April 23, 2018
Liturgical Music Patron Saints and Heroes


May 1

St. Joseph the Worker

St. Joseph the WorkerTo foster deep devotion to Saint Joseph among Catholics, and in response to the “May Day” celebrations for workers sponsored by Communists, Pope Pius XII instituted the feast of Saint Joseph the Worker in 1955. This feast extends the long relationship between Joseph and the cause of workers in both Catholic faith and devotion. Beginning in the Book of Genesis, the dignity of human work has long been celebrated as a participation in the creative work of God. By work, humankind both fulfills the command found in Genesis to care for the earth (Gn 2:15) and to be productive in their labors. Saint Joseph, the carpenter and foster father of Jesus, is but one example of the holiness of human labor.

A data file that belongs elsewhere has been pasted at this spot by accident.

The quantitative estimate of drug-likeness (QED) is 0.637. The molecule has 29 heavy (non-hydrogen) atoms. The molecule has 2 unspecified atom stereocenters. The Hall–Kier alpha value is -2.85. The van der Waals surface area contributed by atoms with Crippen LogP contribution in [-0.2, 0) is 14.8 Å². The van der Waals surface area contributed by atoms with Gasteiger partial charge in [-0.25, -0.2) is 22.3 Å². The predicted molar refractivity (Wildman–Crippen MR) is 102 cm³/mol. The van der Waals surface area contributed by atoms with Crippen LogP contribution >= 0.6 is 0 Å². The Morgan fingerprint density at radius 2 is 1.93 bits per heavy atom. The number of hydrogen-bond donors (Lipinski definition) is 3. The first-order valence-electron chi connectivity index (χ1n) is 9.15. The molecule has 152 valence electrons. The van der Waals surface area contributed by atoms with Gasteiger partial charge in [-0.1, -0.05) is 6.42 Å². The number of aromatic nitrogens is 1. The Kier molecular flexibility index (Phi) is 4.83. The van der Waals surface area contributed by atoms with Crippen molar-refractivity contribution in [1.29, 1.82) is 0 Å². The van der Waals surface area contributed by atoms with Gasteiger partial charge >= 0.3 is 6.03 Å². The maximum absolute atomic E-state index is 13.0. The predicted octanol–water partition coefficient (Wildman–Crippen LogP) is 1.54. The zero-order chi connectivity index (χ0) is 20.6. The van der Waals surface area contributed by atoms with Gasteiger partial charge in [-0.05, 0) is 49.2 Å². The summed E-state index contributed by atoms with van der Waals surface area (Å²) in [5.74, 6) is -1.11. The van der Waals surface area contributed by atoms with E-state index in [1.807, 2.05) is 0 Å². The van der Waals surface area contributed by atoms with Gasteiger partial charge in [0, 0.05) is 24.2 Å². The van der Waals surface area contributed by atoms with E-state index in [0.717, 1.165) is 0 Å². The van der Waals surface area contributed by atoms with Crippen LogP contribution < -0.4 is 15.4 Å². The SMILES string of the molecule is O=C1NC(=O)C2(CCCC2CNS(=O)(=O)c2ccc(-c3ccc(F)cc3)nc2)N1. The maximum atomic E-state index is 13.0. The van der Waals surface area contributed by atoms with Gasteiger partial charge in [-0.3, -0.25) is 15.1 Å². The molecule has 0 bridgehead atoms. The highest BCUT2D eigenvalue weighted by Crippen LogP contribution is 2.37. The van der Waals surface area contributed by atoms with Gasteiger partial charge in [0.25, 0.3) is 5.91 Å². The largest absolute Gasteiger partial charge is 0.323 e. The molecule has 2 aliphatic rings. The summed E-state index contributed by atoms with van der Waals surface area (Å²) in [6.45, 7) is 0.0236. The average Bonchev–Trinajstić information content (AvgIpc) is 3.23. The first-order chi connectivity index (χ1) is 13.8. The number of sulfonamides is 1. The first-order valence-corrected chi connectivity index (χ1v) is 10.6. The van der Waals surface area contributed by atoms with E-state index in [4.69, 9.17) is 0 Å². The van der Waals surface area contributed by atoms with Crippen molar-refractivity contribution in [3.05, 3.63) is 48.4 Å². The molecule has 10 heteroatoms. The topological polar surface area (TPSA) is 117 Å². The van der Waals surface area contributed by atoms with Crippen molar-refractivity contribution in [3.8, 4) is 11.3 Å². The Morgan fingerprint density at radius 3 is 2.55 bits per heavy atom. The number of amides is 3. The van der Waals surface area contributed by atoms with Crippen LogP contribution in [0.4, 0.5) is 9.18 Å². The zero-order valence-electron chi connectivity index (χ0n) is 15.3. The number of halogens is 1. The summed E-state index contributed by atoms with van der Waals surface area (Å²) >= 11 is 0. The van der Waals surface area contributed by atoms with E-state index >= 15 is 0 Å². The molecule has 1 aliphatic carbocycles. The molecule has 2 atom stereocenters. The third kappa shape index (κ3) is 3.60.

Jesus, too, was a carpenter. Our tradition shares the stories of the carpentry work and that he learned the trade from Saint Joseph and spent his early adult years working side-by-side in Joseph’s carpentry shop before leaving to pursue his ministry as preacher and healer. In his encyclical Laborem Exercens, Pope John Paul II stated: “the Church considers it her task always to call attention to the dignity and rights of those who work, to condemn situations in which that dignity and those rights are violated, and to help to guide [social] changes so as to ensure authentic progress by man and society.”

Saint Joseph is held up as a model of such work. Pius XII emphasized this when he said, “The spirit flows to you and to all men from the heart of the God-man, Savior of the world, but certainly, no worker was ever more completely and profoundly penetrated by it than the foster father of Jesus, who lived with him in closest intimacy and community of family life and work.”